The next attack comes when Sawyer and a black actress friend are filming a commercial at a studio. It is then that the dog breaks the leash that holds him fast to a pole and leaps upon the back of the actress inflicting serious injuries that require hospitalization. Sawyer is at once stunned and perplexed by the behavior of her loving pet. It is only when she is told by her boyfriend that her pet is an “attack dog” trained to seek out black victims does Sawyer gain an inkling of the malevolent force that she has brought into her own house. Sawyer’s boyfriend urges her to take the dog to the pound and have it euthanized. But Sawyer believes that she can save her pet, that it can be trained to unlearn its function as a “white dog.”

It is at this point in the film that Sawyer embarks on a mission to find a kind of latter day dog whisperer—a person who can cut out the animal’s malevolent tendency to attack black people. She finds such a trainer in the person of Keys played by Paul Winfield. Sawyer is introduced to Keys through Carruthers, played by the noted folksinger Burl Ives. Carruthers is the owner of Noah’s Ark which is part refuge and part training center for animals used in commercials and films. Though Carrauthers is skeptical that Sawyer’s pet can be retrained, Keys who is an anthropologist believes that white dogs can indeed be salvaged. In fact, the retraining of white dogs has been Keys’ personal mission for years—though all his efforts to date have failed.

It is Keys who relates the origin and history of the white dog to Sawyer. “They are taken as pups,” he tells her, “and beaten by black slaves or winos and drug addicts until they come to see black skin as their enemy.” Keys words are an understatement if the full truth be known. "White dogs" are the source of the mythical hellhound sung about by bluesmen like Robert Johnson. Some were said to be especially bred for size, viciousness, and tracking ability. These dogs could take down a black man and tear him to pieces with little or no effort. They were the scourge of every runaway slave and every black man attempting to escape a lynch mob. It is only now when African Americans are no longer hemmed in by slavery and Jim Crow segregation that the white dog no longer haunts their dreams.    

Keys immediately finds out that the retraining of Sawyer’s pet is a daunting test. This is the strongest, most vicious animal that he has ever worked with. He is even given to doubt his mission when the white dog escapes the center, chases a black man into a church, and mauls him to death. When Sawyer finds out about the murder, she has finally had enough. She commands Keys to shoot the dog but Keys refuses to do so. He instead continues to retrain the animal and is rewarded when the dog takes food from his own black hand.  To confirm that his retraining has taken hold, Keys brings in a black friend to approach the dog and finds that the animal seems to have overcome its desire to attack black people altogether. And a once doubting Carruthers having personally observed a change in the animal’s behavior is the first to concede that Keys may have indeed succeeded in his lifelong mission to retrain white dogs. But despite Carruther’s pronouncements, Keys is far less certain of his success.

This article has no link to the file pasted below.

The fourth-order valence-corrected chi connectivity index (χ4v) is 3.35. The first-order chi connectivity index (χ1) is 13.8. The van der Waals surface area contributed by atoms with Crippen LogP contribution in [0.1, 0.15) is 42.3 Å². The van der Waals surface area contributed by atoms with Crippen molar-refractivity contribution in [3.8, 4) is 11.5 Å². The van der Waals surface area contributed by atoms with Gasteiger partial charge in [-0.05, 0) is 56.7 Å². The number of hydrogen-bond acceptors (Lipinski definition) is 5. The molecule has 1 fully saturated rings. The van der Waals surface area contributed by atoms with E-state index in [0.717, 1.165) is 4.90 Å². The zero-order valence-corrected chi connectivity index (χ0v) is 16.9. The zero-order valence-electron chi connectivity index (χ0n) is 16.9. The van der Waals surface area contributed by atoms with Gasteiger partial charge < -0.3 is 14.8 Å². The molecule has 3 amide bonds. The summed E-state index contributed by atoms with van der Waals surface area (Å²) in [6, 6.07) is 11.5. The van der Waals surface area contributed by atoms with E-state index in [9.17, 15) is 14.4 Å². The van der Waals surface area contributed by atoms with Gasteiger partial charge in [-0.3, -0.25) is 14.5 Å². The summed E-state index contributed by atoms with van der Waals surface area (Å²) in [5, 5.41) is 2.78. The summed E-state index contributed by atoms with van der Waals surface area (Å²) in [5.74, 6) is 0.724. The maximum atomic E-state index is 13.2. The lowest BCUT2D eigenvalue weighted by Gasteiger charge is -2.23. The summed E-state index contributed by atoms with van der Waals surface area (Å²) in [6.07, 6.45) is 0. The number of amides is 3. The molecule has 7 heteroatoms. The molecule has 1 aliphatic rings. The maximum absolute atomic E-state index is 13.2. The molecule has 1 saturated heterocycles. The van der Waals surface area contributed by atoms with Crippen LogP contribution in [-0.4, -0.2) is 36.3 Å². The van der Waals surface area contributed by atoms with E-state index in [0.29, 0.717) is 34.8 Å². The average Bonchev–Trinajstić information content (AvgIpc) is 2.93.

Eventually, Sawyer is called to retrieve her reformed pet from the center. But before Sawyer can leave to pick up the animal, she is confronted by the true owners of the white dog. In a masterful stroke of filmmaking, Fuller reveals that the owner of the white dog is not a member of the Klan or a right wing fanatic. He depicts the owner as an affable middle aged white man accompanied by his two adorable grandchildren.

And it is at this point that Fuller who has now warmed to his task begins to raise doubts about the status of the white dog in the minds of the viewer. For when Sawyer’s dog approaches her at the center, there is a moment when it appears to be preparing to attack her. But at the last second our view of the animal changes and the dog seems to have reverted to being her docile pet once more. Perhaps suspecting that Sawyer’s dog has not truly changed its malevolent behavior, Keys trains a gun upon the animal during its reunion with its master. Keys’ suspicion would prove prophetic. For when Sawyer bends down to embrace her pet, the animal catches a glimpse of Carruthers, leaps from her embrace and mauls the man to death. Keys has no alternative but to shoot the white dog in an unsuccessful effort to save his friend’s life. It is here that the film ends leaving the viewer to ponder its many metaphors and much praised symbolism.

In an excellent companion pamphlet that comes with the DVD of the film, Armond White in an essay entitled “Fuller v. Racism” states that “no movie is ahead of its time, just ahead of the cultural gatekeepers.” That White Dog could be shelved simply because it brought into question the way that race in America was addressed was and continues to be an unforgivable act. Though White seems to believe that the NAACP and Paramount Studios were being practical in their actions concerning the film, others can not help but find a kind of obtuse view of artistic expression on their part. Was Fuller’s film worthy of being seen by the general public in 1981? Of course, it was. How could the NAACP object to any honest dialogue concerning race especially at a time when black and white citizens were questioning (and still question) the relevance of the organization in the lives of everyday black men and women?